This paper examines governments’ efforts to use public procurement policy to promote the use of legal and sustainable timber. Timber procurement can provide valuable lessons to governments when developing sustainable procurement policies for other products associated with deforestation.
Governments are increasingly using public procurement policy to promote the use of legal and sustainable timber, thereby helping to reduce deforestation and illegal logging and encouraging sustainable forestry.
At least 26 countries, mostly in the EU, currently possess some form of timber procurement policy at central government level. Although some have been implemented more recently than others and all tend to vary in their design, the evidence suggests that they are having a positive effect on increasing market share for verified legal and sustainable timber. Although government purchasing accounts for only a limited share of the market, the evidence also suggests that these timber procurement policies are having a broader impact on consumer markets, partly through their impact on suppliers and partly through the signals they send to the market.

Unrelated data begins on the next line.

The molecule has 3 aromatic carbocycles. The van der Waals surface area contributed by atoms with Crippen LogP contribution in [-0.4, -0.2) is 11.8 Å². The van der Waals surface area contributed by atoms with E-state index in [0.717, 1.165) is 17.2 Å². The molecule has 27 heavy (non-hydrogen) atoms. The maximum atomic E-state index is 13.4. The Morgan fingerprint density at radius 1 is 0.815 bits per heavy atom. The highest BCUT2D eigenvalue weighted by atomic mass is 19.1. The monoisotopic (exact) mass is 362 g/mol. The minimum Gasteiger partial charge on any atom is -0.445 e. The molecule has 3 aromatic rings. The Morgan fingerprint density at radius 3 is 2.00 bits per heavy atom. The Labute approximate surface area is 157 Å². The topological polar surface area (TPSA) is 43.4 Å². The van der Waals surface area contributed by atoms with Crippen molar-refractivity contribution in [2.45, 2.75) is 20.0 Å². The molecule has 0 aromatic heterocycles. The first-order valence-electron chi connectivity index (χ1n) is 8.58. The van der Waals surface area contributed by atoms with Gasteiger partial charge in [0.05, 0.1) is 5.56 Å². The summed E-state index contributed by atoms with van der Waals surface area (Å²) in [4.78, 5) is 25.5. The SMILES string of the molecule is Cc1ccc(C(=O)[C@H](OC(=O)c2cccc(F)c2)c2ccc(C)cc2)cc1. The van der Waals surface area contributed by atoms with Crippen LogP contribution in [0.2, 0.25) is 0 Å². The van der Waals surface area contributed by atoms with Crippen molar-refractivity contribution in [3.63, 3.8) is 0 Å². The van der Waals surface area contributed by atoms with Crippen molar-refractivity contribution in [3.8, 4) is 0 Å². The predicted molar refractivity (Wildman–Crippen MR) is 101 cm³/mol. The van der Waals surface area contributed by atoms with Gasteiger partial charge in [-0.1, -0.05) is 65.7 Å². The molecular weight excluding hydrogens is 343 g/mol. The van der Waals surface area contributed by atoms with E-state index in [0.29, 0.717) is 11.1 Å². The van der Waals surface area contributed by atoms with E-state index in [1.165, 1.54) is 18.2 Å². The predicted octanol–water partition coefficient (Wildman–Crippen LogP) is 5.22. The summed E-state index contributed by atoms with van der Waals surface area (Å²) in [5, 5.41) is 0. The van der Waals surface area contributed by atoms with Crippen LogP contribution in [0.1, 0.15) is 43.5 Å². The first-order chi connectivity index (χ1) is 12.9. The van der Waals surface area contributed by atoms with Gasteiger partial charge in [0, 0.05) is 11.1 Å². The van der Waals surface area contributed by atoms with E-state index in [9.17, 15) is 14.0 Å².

These policies are also relatively straightforward to introduce: many countries already possess some form of green procurement policy, and criteria for legal and sustainable timber can easily be tailored to fit. In general no new legislation is needed, though the more comprehensive policies benefit from training and advice to government purchasers.
The gradual spread of the EU Green Procurement Policy programme, and commitments by an increasing number of private companies to eliminate deforestation from their supply chains are likely to encourage further uptake of procurement policies for sustainable timber. Timber procurement can also provide valuable lessons to governments when developing sustainable procurement policies for other products associated with deforestation, such as palm oil.